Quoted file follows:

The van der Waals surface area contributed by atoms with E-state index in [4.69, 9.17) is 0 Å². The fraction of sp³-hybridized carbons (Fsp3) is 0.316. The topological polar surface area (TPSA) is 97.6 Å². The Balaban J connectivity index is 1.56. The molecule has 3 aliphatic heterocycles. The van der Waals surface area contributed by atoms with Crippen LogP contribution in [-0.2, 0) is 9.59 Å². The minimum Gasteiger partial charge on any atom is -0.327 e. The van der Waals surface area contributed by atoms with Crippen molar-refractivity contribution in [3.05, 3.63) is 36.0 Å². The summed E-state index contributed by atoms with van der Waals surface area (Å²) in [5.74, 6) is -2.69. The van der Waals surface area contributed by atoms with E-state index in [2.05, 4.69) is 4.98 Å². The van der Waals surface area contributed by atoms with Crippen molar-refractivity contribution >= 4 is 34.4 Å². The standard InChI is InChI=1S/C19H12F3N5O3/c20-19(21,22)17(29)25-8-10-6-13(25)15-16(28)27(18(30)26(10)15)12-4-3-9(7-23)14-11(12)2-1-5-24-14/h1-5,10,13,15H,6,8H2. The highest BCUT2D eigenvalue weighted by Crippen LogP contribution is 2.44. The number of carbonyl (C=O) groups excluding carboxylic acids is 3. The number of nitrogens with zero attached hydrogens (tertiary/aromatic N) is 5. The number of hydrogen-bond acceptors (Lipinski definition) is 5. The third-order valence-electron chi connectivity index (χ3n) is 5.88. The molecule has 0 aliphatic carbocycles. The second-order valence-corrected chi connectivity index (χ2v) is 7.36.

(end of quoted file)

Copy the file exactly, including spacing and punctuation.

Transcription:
The van der Waals surface area contributed by atoms with E-state index in [4.69, 9.17) is 0 Å². The fraction of sp³-hybridized carbons (Fsp3) is 0.316. The topological polar surface area (TPSA) is 97.6 Å². The Balaban J connectivity index is 1.56. The molecule has 3 aliphatic heterocycles. The van der Waals surface area contributed by atoms with Crippen LogP contribution in [-0.2, 0) is 9.59 Å². The minimum Gasteiger partial charge on any atom is -0.327 e. The van der Waals surface area contributed by atoms with Crippen molar-refractivity contribution in [3.05, 3.63) is 36.0 Å². The summed E-state index contributed by atoms with van der Waals surface area (Å²) in [5.74, 6) is -2.69. The van der Waals surface area contributed by atoms with E-state index in [2.05, 4.69) is 4.98 Å². The van der Waals surface area contributed by atoms with Crippen molar-refractivity contribution >= 4 is 34.4 Å². The standard InChI is InChI=1S/C19H12F3N5O3/c20-19(21,22)17(29)25-8-10-6-13(25)15-16(28)27(18(30)26(10)15)12-4-3-9(7-23)14-11(12)2-1-5-24-14/h1-5,10,13,15H,6,8H2. The highest BCUT2D eigenvalue weighted by Crippen LogP contribution is 2.44. The number of carbonyl (C=O) groups excluding carboxylic acids is 3. The number of nitrogens with zero attached hydrogens (tertiary/aromatic N) is 5. The number of hydrogen-bond acceptors (Lipinski definition) is 5. The third-order valence-electron chi connectivity index (χ3n) is 5.88. The molecule has 0 aliphatic carbocycles. The second-order valence-corrected chi connectivity index (χ2v) is 7.36.